But we got there in the end. And look at this wonderful sight! (It might not seem unusual to those of you in more enlightened countries, but here in Ireland, where the prejudice against traditional crafts is still rampant, you can take it from me that it is indeed wonderful.) That's Deirdre, who's teaching the spinning session, on the left there, trying out the bright blue wheel (which, she says, works surprisingly well considering the layers of paint that had been slapped on it by someone more interested in a decoration than a working wheel, and next to her is Nora who told me that her life's ambition is to have a large and happy group in Ballinagree practising all kinds of crafts, from spinning and weaving to knitting, crochet, felting and whatever turns them on. Good for you, Nora! You deserve success and I for one am going to do all I can to help. On the right is Nora's sister, Eileen, who is eager to learn the magic of turning fleece into fibre. I think the blue wheel is Nora's, the others were brought by the very helpful and extremely enabling Deirdre (who spent three years in New Zealand, much of it in a spinning guild, so she knows more than most of us here about the craft). That's my Haldane Orkney on the right in front.

It's the very first time I've had a happy evening with other fibre fanatics right here in my home region and I hope it is the first of many such.

There was another pleasant surprise. Nora turned out to be someone I'd been trying to track down for a couple of years, ever since I'd heard that a local farm was going into the breeding of alpacas. It was Nora and her husband, no less! What is more, believe it or not, she pressed upon me a large bagful of alpaca clip. 'We're breeding them to sell to people who want to deal in selling the fibre, not do that ourselves,' she explained, 'and I'd be happy to know that someone was making use of this. You're welcome to it.'

Readers, what would you have done? Probably the same as me - sunk to your knees in giddy gratitude while reaching out to close your fists on the sack of fibre with a Kildare man's grip. When the evening was over (home-made cakes and tea!), I bore it home in triumph.

Sitting down by the fire and telling DH of the evening's events, I heard a strange thumping noise in the corner where I'd left the sack. Surely to heaven there hadn't been a small farm animal or pest inadvertently left inside it? We went to investigate.

Somebody had unerringly scented the air, registered a new arrival, and set out to track it down. Muffy the Yarnslayer rides again!

'Muffy, come out here this instant,' I called sternly (ineffectually trying to restrain the laughter).

What? I'm busy here!

She rushed in again. In fact she disappeared entirely, and thumps, crashes, bangs came from inside the sack. Then quite suddenly she burst into view, eyes blazing, teeth bared, fragments of blameless, innocent alpaca fleece clenched in her jaws.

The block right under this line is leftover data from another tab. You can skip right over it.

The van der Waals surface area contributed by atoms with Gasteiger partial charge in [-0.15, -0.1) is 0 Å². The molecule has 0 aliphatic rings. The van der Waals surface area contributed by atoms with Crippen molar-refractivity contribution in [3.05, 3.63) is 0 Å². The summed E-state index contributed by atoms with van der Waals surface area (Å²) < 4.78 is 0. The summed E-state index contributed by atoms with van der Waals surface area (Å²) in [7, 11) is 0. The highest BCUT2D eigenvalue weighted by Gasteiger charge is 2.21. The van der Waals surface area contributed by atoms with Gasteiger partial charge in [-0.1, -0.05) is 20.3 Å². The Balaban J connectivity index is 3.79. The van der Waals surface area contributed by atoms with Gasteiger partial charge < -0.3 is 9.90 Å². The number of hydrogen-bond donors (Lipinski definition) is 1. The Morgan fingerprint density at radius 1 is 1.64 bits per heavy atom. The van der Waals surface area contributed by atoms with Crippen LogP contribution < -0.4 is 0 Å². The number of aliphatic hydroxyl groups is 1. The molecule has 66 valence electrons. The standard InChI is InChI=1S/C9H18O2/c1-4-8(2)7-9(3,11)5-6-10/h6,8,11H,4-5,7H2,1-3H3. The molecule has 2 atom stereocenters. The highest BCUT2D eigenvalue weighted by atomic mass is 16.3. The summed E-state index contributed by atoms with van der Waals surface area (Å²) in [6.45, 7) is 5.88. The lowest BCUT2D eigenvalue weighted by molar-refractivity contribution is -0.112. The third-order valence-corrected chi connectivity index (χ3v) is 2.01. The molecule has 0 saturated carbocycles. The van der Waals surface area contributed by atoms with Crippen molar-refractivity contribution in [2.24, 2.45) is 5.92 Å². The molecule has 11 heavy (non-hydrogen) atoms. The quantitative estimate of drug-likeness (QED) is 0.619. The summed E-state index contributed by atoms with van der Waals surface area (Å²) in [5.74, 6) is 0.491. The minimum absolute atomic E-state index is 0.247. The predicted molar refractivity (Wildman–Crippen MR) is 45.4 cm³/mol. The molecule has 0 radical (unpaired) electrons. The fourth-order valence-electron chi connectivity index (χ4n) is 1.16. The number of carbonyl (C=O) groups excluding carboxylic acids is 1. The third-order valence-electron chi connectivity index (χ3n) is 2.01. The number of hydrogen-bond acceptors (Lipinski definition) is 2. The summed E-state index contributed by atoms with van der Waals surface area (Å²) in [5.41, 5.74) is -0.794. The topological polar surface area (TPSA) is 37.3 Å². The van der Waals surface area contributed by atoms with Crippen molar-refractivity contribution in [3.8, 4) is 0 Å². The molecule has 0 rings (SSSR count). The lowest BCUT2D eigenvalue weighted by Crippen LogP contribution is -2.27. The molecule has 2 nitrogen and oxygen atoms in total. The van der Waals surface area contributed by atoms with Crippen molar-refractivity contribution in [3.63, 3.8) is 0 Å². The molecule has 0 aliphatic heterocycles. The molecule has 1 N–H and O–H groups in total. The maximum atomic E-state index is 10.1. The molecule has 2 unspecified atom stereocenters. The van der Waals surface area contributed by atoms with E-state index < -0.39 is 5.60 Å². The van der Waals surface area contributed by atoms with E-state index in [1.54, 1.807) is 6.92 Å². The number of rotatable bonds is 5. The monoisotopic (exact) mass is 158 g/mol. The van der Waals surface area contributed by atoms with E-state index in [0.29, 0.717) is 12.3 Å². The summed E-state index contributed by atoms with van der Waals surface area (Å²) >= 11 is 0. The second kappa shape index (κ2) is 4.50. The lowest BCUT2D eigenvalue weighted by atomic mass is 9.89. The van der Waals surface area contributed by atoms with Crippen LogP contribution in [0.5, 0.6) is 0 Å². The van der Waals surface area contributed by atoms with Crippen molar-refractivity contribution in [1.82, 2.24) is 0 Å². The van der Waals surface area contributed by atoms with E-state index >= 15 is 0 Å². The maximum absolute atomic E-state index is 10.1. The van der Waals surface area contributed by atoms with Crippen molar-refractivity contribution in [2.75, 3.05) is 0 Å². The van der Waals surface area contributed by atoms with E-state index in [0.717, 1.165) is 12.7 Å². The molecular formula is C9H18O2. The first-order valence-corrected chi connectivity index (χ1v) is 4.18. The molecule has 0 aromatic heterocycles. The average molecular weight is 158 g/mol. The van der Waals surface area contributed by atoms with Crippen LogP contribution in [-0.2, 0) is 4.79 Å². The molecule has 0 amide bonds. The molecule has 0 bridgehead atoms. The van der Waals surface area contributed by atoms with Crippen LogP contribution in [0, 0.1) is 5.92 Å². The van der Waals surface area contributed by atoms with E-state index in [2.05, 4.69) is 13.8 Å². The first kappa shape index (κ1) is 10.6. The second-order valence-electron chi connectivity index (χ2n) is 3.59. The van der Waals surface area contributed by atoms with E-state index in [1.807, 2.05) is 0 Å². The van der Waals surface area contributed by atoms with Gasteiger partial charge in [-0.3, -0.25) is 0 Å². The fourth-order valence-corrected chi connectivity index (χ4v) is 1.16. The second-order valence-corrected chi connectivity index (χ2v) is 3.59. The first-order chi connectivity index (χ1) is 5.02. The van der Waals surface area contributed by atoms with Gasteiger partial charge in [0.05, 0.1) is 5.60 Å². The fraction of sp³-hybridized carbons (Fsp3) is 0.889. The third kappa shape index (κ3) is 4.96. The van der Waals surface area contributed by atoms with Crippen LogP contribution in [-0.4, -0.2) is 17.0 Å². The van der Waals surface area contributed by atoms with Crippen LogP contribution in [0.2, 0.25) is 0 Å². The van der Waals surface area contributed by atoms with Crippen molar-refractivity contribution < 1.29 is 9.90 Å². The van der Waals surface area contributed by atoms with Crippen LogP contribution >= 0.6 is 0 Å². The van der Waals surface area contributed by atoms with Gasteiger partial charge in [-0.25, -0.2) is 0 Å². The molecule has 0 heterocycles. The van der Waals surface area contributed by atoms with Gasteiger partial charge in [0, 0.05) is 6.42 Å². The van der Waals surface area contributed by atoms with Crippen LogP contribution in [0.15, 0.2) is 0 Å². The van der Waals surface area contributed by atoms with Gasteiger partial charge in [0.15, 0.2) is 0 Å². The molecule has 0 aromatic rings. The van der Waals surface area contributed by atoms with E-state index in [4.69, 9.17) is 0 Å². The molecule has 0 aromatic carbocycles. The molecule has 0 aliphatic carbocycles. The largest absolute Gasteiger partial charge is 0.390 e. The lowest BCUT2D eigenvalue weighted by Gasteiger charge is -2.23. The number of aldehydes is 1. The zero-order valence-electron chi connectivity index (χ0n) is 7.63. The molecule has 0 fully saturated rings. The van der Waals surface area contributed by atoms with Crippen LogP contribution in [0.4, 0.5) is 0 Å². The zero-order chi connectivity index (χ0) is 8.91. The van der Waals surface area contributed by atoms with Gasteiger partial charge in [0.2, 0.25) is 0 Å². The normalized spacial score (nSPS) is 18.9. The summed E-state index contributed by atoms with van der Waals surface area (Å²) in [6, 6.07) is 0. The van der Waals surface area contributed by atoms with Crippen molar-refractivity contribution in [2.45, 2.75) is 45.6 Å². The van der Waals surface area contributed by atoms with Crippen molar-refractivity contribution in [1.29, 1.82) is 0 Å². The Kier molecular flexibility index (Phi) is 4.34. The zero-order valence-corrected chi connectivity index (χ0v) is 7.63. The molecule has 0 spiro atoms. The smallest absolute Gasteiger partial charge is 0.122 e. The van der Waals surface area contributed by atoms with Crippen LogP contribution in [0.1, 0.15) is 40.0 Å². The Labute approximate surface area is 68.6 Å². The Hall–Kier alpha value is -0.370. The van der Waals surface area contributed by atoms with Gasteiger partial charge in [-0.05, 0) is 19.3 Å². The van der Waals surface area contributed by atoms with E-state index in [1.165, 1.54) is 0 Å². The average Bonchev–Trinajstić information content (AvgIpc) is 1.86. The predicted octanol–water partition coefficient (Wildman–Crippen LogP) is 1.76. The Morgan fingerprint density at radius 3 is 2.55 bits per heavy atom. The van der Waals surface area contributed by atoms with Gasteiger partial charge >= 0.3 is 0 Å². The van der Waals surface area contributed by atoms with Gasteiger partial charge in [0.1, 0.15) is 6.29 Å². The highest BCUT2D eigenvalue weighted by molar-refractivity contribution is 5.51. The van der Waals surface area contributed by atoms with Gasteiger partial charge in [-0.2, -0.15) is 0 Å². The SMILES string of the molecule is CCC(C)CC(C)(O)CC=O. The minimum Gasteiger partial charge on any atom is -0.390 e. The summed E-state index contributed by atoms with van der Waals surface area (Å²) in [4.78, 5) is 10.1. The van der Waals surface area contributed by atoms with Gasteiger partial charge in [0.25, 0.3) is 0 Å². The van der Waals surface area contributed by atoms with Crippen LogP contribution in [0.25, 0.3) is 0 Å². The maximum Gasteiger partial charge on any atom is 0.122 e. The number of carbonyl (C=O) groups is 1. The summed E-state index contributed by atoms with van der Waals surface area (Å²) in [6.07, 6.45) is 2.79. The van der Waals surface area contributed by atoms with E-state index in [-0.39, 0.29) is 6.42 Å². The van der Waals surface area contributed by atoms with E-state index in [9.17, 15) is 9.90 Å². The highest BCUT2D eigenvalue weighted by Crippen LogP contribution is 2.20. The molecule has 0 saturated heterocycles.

Will you look at the cut of that? Should this dog be labelled Pernicious Pekingese - Handle With Care, or not?

Yes, the precious sack of alpaca is on a safely high shelf now, awaiting preparation. There is a goodish amount of both white and that nice light brown in there. Any advice on how to prepare for spinning would be welcomed. Up to now, I've only seen alpaca in elegant combed top or final yarn form. And on the original owner of course. This early on in the spinning game is entirely new to me.

The passion for spinning has been quite revived in fact chez Celtic Memory. Many years ago it was lived, dreamed, fantasised, worked on nonstop. Then other aspects of fibrecraft took over again for a while. Now it's spinning's turn again and about time too. The little Orkney wheel was feeling neglected. And lonely.

Which is the reason I've just thought up for justifying buying it a companion. An enchanting little Kromski, all the way from Poland, carved by traditional craftsmen. The Mazurka, to be precise.

This is Mr. Kromski's picture, not mine. I took it from his website. But isn't that a fairytale little wheel? Wouldn't you want it in your sitting room?

I've ordered mine through the lovely Margie at Moondance Wools in the Scottish Borders. Hope it gets here soon, Margie - and don't forget to send me some samples of your fibres too. I can foresee lots of Net purchasing activity in the months to come. In the meantime, Celtic Memory is on tenterhooks (a good weaving term, that!) for baby Mazurka to arrive. What should she be called? Angeluna, you're the expert on the Almanach de Gotha. Got any good Polish nobility names? Something that calls up the image of an exquisite lady spinning and singing softly to herself in the solar of her castle?

Maybe I should make her a little mat, or a little quilt or something, to welcome her arrival? What do you think?

The weather is generally mizrubble here at the moment, typical for November, with rain and wind predominating. Had a window of opportunity yesterday, with a few hours of sunshine, so skeined and washed some of that lovely rare Italian mousse fingering weight for nice gift kits I've put on eBay tonight.